According to CNN, "The Government Accountability Office issued a report Thursday that the card companies and banks said bolstered their argument. The GAO found that federal agencies, such as Amtrak and the Post Office, have reported higher levels of customer satisfaction since accepting credit and debit cards and that government agencies have been able to negotiate lower interchange fees.

    "The report also found mixed results from an effort by Australian regulators to cap interchange fees in 2003. Merchants have benefited from lower fees, the report said, but there's no evidence they have passed that benefit to consumers by lowering prices. Banks that issue cards, meanwhile, have reduced rewards and increased consumer fees, the GAO said."

    FMI notes that the "Credit Card Fair Fee Act enjoys strong bipartisan support. Judiciary Committee Chairman John Conyers (D-MI) introduced the bill in March with Utah Republican Rep. Chris Cannon. All together, 32 members of the U.S. House of Representatives — 18 Democrats and 14 Republicans — have signed on to the bill."

    KC's View:
    Beyond the fact that I have no sympathy for credit card companies, it is the lack of transparency that really offends me. They set the rates in secret, and nobody is allowed to explain to shoppers in detailed form what the rates mean and ho they affect prices.

    At the very least, the government should insist on complete transparency. And hopefully the hearings this week are a way of advancing the legislation in a significant way.

    Published on: May 16, 2008

    Ahold-owned Stop & Shop and Giant Food announced yesterday that they are lowering prices "on thousands of items in their health and beauty care departments, reducing prices on everything from shampoo to hand soap, aspirin to cotton swabs, from toothpaste to vitamins."

    These new price reductions extend the company’s ongoing “Low Prices Every Day” campaign, which has lowered prices in other categories, including produce, dairy, cookies and crackers, salad dressings, condiments, frozen foods, cereal, pet foods, paper goods, and baby care products.

    KC's View:
    I have to admit that I have been dubious about this campaign from its inception, simply because I wasn't sure that Stop & Shop and Giant could compete effectively on price with the likes of Wal-Mart and Costco; I worried that they were getting into a game that ultimately they could not win, and weren't leaving themselves other strategic messages to communicate to the consumer.

    While I still think that in some ways the two chains would be better off finding other ways to compete than on price, the current economic situation suggests that maybe Stop & Shop and Giant could find themselves in the right place. What I haven't seen are any market share figures that suggest that either chain has improved its situation in terms of shopper activity…and that is the final arbiter of success in this case.

    Published on: May 16, 2008

    The Atlanta Journal-Constitution reports that while there have been reports that the growth of in-store medical clinics has stalled in some areas, not so in Atlanta, where there are more than 50 such facilities in operation, and Publix plans to its clinic count from nine to 18 this year.

    Michael Howe, CEO of industry leader MinuteClinic, tells the paper that the city's demographics are perfect for the concept – it has plenty of families with children, people who are time-constrained, and people who tend t face long commute times – and who need clinics that are close to home and open at more convenient hours than doctors' offices.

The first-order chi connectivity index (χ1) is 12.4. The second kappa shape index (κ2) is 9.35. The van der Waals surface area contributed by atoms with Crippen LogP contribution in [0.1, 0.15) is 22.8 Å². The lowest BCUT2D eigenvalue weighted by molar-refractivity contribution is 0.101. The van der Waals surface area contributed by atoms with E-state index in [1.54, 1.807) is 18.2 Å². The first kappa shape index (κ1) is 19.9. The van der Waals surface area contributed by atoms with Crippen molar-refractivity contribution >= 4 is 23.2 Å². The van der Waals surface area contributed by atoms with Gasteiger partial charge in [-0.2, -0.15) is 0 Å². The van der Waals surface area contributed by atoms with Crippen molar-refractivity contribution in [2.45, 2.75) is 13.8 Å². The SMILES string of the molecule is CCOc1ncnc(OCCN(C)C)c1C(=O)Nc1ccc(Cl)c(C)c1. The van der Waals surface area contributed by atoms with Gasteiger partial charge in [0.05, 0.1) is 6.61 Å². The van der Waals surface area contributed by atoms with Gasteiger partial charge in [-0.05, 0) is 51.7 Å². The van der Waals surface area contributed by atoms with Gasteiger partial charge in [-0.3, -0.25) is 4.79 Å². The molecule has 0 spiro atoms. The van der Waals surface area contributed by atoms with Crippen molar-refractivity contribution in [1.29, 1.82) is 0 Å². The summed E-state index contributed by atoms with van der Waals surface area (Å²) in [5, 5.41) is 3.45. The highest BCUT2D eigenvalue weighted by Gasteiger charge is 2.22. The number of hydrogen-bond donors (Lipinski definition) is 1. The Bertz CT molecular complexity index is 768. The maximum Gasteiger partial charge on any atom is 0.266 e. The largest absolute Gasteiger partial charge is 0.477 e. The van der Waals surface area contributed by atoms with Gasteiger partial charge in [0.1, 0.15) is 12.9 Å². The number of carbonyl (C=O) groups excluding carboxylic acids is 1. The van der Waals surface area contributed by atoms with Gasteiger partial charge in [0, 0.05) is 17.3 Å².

KC's View:
    The concept may have stalled a bit, but I still think the essential format makes a lot of sense and goes a long way toward addressing some of the issues that people have with the nation's health care infrastructure.

    Published on: May 16, 2008

    Weis Markets has introduced a new Pennsylvania Proud Choice Angus Beef program, which is supplied by Angus producers throughout the Commonwealth of Pennsylvania. According to the company, it is "the nation's first locally raised beef program offered by a supermarket chain and it is also the first branded Pennsylvania Angus program."

    "Buying local is one of the hottest trends in food today but it's been a hot trend for us since 1912," said Norman S. Rich, Weis CEO. "Pennsylvania has a vibrant agricultural economy known for its quality. Last year alone, we purchased more than 19 million pounds of produce from local Pennsylvania producers. Our Pennsylvania Proud Choice Angus Beef is the logical extension of our commitment to buying and selling Pennsylvania's best products. We are proud to be the first supermarket company in the country to offer a local beef program."

    KC's View:

    Published on: May 16, 2008

    • Wal-Mart Stores, Inc. announced that it has been named one of the "Best Companies for Asian Pacific Americans" by Asian Enterprise magazine, the largest Asian-American small business-focused publication in the country.

    "Our commitment to serving the Asian and Pacific-Islander American community is rooted in our belief that diversity is a business imperative, as well as the right thing to do," said Esther Silver-Parker, senior vice president, diversity relations for Wal-Mart Stores, Inc. "From our internal supplier diversity initiatives to our external community partnerships; we continue to look for ways to broaden our efforts to support the APIA community."

    KC's View:

    Published on: May 16, 2008

    • The Wall Street Journal reports that McDonald's "dollar menu" may be looking at a price increase, as the rising cost of ingredients may force the company to adjust prices upward. However, there remain concerns that "the $1.09 menu" just doesn't have the same ring to it…